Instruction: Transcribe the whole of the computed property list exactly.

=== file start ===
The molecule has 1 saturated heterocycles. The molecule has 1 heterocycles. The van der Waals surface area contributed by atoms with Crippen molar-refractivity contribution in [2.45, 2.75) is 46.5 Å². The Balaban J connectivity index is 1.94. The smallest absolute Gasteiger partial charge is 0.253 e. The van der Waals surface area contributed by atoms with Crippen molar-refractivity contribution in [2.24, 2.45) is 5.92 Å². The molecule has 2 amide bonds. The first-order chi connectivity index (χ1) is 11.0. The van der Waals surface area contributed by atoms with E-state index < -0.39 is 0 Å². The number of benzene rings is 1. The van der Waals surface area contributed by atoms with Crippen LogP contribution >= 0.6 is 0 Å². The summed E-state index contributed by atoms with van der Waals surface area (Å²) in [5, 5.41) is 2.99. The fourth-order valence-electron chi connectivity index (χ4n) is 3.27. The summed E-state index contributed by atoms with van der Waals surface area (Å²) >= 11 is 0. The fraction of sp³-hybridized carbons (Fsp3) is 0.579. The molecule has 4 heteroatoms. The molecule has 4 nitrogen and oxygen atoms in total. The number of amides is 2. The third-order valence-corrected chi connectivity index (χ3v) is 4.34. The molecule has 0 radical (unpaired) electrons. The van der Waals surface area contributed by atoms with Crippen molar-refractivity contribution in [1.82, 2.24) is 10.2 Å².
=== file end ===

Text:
The molecule has 1 saturated heterocycles. The molecule has 1 heterocycles. The van der Waals surface area contributed by atoms with Crippen molar-refractivity contribution in [2.45, 2.75) is 46.5 Å². The Balaban J connectivity index is 1.94. The smallest absolute Gasteiger partial charge is 0.253 e. The van der Waals surface area contributed by atoms with Crippen molar-refractivity contribution in [2.24, 2.45) is 5.92 Å². The molecule has 2 amide bonds. The first-order chi connectivity index (χ1) is 11.0. The van der Waals surface area contributed by atoms with E-state index < -0.39 is 0 Å². The number of benzene rings is 1. The van der Waals surface area contributed by atoms with Crippen LogP contribution >= 0.6 is 0 Å². The summed E-state index contributed by atoms with van der Waals surface area (Å²) in [5, 5.41) is 2.99. The fourth-order valence-electron chi connectivity index (χ4n) is 3.27. The summed E-state index contributed by atoms with van der Waals surface area (Å²) >= 11 is 0. The fraction of sp³-hybridized carbons (Fsp3) is 0.579. The molecule has 4 heteroatoms. The molecule has 4 nitrogen and oxygen atoms in total. The number of amides is 2. The third-order valence-corrected chi connectivity index (χ3v) is 4.34. The molecule has 0 radical (unpaired) electrons. The van der Waals surface area contributed by atoms with Crippen molar-refractivity contribution in [1.82, 2.24) is 10.2 Å².